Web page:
Stay with us for this one – there is a lot of information here. What we are providing here is more of an adaptable template, and less of an exact recipe. The possibilities are endless, and we will outline several different approaches. The preparation takes a bit longer, but we use this as a make-ahead dish that can be enjoyed for multiple lunches and dinners throughout the week. So the time spent balances out!
Last year we discovered “Buddha Bowls” after reading Dr. Aviva Romm’s book ‘ Adrenal Thyroid Revolution ‘. Now we prepare them weekly for our take-to-work lunches. Here’s the great thing about Buddha Bowls – they can contain any vegetable, grain, and protein you like and have on hand. They can be prepped ahead of time for the whole week, and they include any flavor profile you like so you never get bored of them (i.e. Greek, Indian, Mexican, Japanese, etc.) They are also nutritionally balanced to energize you mid-day!
Here’s Aviva’s basic template:
– A prepared grain – for example, wild rice, quinoa, millet, or rice noodles onto which you layer….
– A portion of sauteed or grilled protein (beef, chicken, tofu or red lentil or chickpeas, for example), onto which you layer…
– Lots of veggies! Usually about 2 cups cooked per bowl – either steamed, sautéed, raw or baked (or a combo).
Then you top with:
– A few tablespoons of sauce and…
– A few tablespoons of chopped raw veggies – for example, chopped cilantro or shredded sweet potato.
Plus, if desired:
A few tablespoons of pickled vegetable if it mixes with the meal – for example, sauerkraut or kimchi – on the side.
So imagine – you have prepared all of these elements ahead of time, and stored them in different containers. Use the containers everyday to build your bowl for lunch. Or you can also store already-prepared bowls in their own containers.
1. Cook 1 cup grain or 2 servings Asian rice noodles ahead of time (takes 30 minutes for grains, 10 for rice noodles).
2. Saute your meat of choice or tofu, or have your lentil or other chickpeas prepared ahead of time (takes 10 minutes for meat or tofu, 20 to 30 minutes for chickpea dahl).
3. Steam, bake, or saute your veggies.
4. Mix your sauce.
5. Chop your raw veggies as needed. Layer as pictured above. Serve with the pickled veggies.
6. Bonus – add some salad greens on top if you have them.
Here is one template option:
LPF Choi and Salmon Bowl (adapted from Dr. Aviva Romm’s Spicy Sushi Bowl)
Prep Time: 35 | Servings: 2
- 1 cup quinoa, brown rice, pink rice
- 2 6-oz filets of salmon
- 1 1/2 cups chopped bok choi, and/or tatsoi (you can use any green here!)
- 1/2 cup shiitake mushrooms
- 1 tbsp sesame oil
- 1 tbsp chopped scallions or spring onions
- 2 tbsp chopped avocado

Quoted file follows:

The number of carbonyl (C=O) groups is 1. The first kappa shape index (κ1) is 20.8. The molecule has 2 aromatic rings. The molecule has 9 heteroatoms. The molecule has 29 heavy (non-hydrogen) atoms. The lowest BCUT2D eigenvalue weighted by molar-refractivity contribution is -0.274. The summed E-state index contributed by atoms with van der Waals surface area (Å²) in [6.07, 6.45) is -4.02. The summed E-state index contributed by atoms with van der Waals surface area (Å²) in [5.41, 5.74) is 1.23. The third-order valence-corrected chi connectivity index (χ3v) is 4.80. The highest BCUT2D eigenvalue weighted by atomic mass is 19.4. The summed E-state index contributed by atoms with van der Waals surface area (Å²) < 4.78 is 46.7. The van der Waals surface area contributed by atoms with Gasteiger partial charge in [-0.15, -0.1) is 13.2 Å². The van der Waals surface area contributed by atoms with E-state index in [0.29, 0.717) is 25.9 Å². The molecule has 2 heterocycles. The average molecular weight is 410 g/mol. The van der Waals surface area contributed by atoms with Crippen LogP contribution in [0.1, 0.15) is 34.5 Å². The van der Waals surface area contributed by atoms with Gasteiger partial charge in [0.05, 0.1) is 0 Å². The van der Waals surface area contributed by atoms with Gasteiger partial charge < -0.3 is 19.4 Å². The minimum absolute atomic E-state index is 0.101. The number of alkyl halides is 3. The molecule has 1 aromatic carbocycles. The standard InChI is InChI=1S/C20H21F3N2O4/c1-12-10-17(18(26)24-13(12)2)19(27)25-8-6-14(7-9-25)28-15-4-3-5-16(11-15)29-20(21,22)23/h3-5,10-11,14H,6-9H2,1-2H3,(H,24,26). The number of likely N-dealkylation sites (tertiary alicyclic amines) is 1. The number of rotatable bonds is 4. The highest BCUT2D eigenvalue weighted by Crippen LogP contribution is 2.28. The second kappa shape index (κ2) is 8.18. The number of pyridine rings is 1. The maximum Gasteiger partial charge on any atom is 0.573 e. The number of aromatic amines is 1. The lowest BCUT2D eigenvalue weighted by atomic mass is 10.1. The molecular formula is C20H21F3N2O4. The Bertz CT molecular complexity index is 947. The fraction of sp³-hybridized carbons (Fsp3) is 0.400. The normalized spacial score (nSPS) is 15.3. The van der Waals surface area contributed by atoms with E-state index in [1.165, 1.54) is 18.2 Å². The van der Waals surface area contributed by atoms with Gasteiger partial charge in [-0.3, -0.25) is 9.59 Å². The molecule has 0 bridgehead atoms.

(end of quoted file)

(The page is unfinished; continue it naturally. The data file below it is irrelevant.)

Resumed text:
Homemade Miso Sauce (optional)
- 2 tbsp. sweet white miso
- 1 tbsp. toasted sesame oil
- 1 tsp. honey or maple syrup
1. Cook the quinoa, brown rice or pink rice (or two servings of rice noodles) first. It’s a good idea to prep this beforehand. Once cooked, place at the bottom of your storage container or bowl.
2. Preheat oven to 425 degrees. Lay salmon on a parchment-lined baking sheet. Spread a layer of your favorite Asian sauce (we like Primal Kitchen No Soy Teriyaki Sauce from Thrive Market ) or homemade miso sauce (see ingredients and simply whisk). Bake in the oven for 15-20 minutes. Add to bowl.
3. Add 1 tbsp sesame oil to saute pan on medium heat. Saute choi/tatsoi and shiitake mushrooms until wilted and fragrant (about 5-8 minutes).
4. Top with scallions and avocado. Optional add-ons are sesame seeds, hot sauce, and Smoked Turnip Kimchi from St. Pete Ferments (you can find them at market right across from our booth).
Here are some of our other favorite Buddha Bowl combos to get your ideas flowing:
– Black beans, sweet potatoes, lettuce, red onion, and cilantro with homemade cherry tomato/scallion salsa and rice (pictured right)
– Roasted chickpeas, sweet potatoes and carrots on a bed of greens with tahini sauce (sauce recipe below) and quinoa
– Roasted chicken with chopped carrots, scallions and greens with soy sauce and soba noodles
This is a great way to use up whatever is in your fridge, eat the rainbow, get your fiber and flavor on! Bonus points for adding a ferment and a raw shredded root which improves your gut microbiome.
– Make MORE: We love to double or triple these amounts to make lunch for the whole week. We keep the sauce in a separate little container when we meal prep to add when we’re ready to eat. We also add 1-2 tbsp of something crunchy like raw sunflower seeds.
– Finding the perfect flavors: We often use The Flavor Bible for flavor combination ideas. This book was introduced to us when we started farming and we’ve cherished it since. You can look up almost any food and see a list of other foods that combine well with it. The book has been helpful for improvising meals and altering recipes to eat more seasonally.
Our favorite tahini sauce:
- 1/3 cup tahini
- 1 medium lemon, juiced
- 1-2 Tbsp maple syrup (or sub agave – or honey)
- 1 pinch sea salt (optional)
- 1 clove garlic (minced // optional)
- Water (to thin // ~3-6 Tbsp)
- In a medium mixing bowl add tahini, lemon juice, and maple syrup. If adding salt and garlic, add now (optional).
- Whisk to combine. Then slowly add water until creamy and pourable. The mixture may seize up and thicken at first, but continue adding water a little at a time and whisking until creamy and smooth.
- Taste and adjust flavor as needed, adding more lemon juice for acidity, salt for saltiness, or maple syrup for sweetness.
Ok – that’s everything. We challenge you to pick a flavor combo that sounds good to you, and give this flexible bowl a try. Let us know how it goes?
Ellen and Cole
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